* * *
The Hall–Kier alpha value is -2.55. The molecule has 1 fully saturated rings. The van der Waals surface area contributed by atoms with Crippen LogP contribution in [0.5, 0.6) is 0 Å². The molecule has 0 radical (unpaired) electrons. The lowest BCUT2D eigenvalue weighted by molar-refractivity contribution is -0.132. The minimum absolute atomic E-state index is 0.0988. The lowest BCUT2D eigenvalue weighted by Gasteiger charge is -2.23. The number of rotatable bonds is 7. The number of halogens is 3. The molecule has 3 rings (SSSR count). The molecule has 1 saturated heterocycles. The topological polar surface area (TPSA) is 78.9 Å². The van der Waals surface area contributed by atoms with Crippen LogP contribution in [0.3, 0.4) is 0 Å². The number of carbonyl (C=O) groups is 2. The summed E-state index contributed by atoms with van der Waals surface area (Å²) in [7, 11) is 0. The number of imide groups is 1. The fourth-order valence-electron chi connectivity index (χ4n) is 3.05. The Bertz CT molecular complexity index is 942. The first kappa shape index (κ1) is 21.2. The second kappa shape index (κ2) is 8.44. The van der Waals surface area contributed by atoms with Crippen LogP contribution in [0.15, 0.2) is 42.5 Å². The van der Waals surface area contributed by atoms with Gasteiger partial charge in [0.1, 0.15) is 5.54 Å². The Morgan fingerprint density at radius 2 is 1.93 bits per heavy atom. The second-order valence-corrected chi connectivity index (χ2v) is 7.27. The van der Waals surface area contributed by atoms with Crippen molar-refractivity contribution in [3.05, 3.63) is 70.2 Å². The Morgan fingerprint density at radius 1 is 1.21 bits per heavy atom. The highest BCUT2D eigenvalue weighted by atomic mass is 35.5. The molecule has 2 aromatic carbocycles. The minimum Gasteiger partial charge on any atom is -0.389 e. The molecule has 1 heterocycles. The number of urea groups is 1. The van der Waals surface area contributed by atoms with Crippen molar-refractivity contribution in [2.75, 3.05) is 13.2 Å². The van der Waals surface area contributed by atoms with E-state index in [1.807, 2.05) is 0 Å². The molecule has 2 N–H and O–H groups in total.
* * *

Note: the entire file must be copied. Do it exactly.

The Hall–Kier alpha value is -2.55. The molecule has 1 fully saturated rings. The van der Waals surface area contributed by atoms with Crippen LogP contribution in [0.5, 0.6) is 0 Å². The molecule has 0 radical (unpaired) electrons. The lowest BCUT2D eigenvalue weighted by molar-refractivity contribution is -0.132. The minimum absolute atomic E-state index is 0.0988. The lowest BCUT2D eigenvalue weighted by Gasteiger charge is -2.23. The number of rotatable bonds is 7. The number of halogens is 3. The molecule has 3 rings (SSSR count). The molecule has 1 saturated heterocycles. The topological polar surface area (TPSA) is 78.9 Å². The van der Waals surface area contributed by atoms with Crippen LogP contribution in [0.3, 0.4) is 0 Å². The number of carbonyl (C=O) groups is 2. The summed E-state index contributed by atoms with van der Waals surface area (Å²) in [7, 11) is 0. The number of imide groups is 1. The fourth-order valence-electron chi connectivity index (χ4n) is 3.05. The Bertz CT molecular complexity index is 942. The first kappa shape index (κ1) is 21.2. The second kappa shape index (κ2) is 8.44. The van der Waals surface area contributed by atoms with Crippen LogP contribution in [0.15, 0.2) is 42.5 Å². The van der Waals surface area contributed by atoms with Gasteiger partial charge in [0.1, 0.15) is 5.54 Å². The Morgan fingerprint density at radius 2 is 1.93 bits per heavy atom. The second-order valence-corrected chi connectivity index (χ2v) is 7.27. The van der Waals surface area contributed by atoms with Crippen molar-refractivity contribution in [3.05, 3.63) is 70.2 Å². The Morgan fingerprint density at radius 1 is 1.21 bits per heavy atom. The highest BCUT2D eigenvalue weighted by atomic mass is 35.5. The molecule has 2 aromatic carbocycles. The minimum Gasteiger partial charge on any atom is -0.389 e. The molecule has 1 heterocycles. The number of urea groups is 1. The van der Waals surface area contributed by atoms with Crippen molar-refractivity contribution in [2.75, 3.05) is 13.2 Å². The van der Waals surface area contributed by atoms with E-state index in [1.807, 2.05) is 0 Å². The molecule has 2 N–H and O–H groups in total.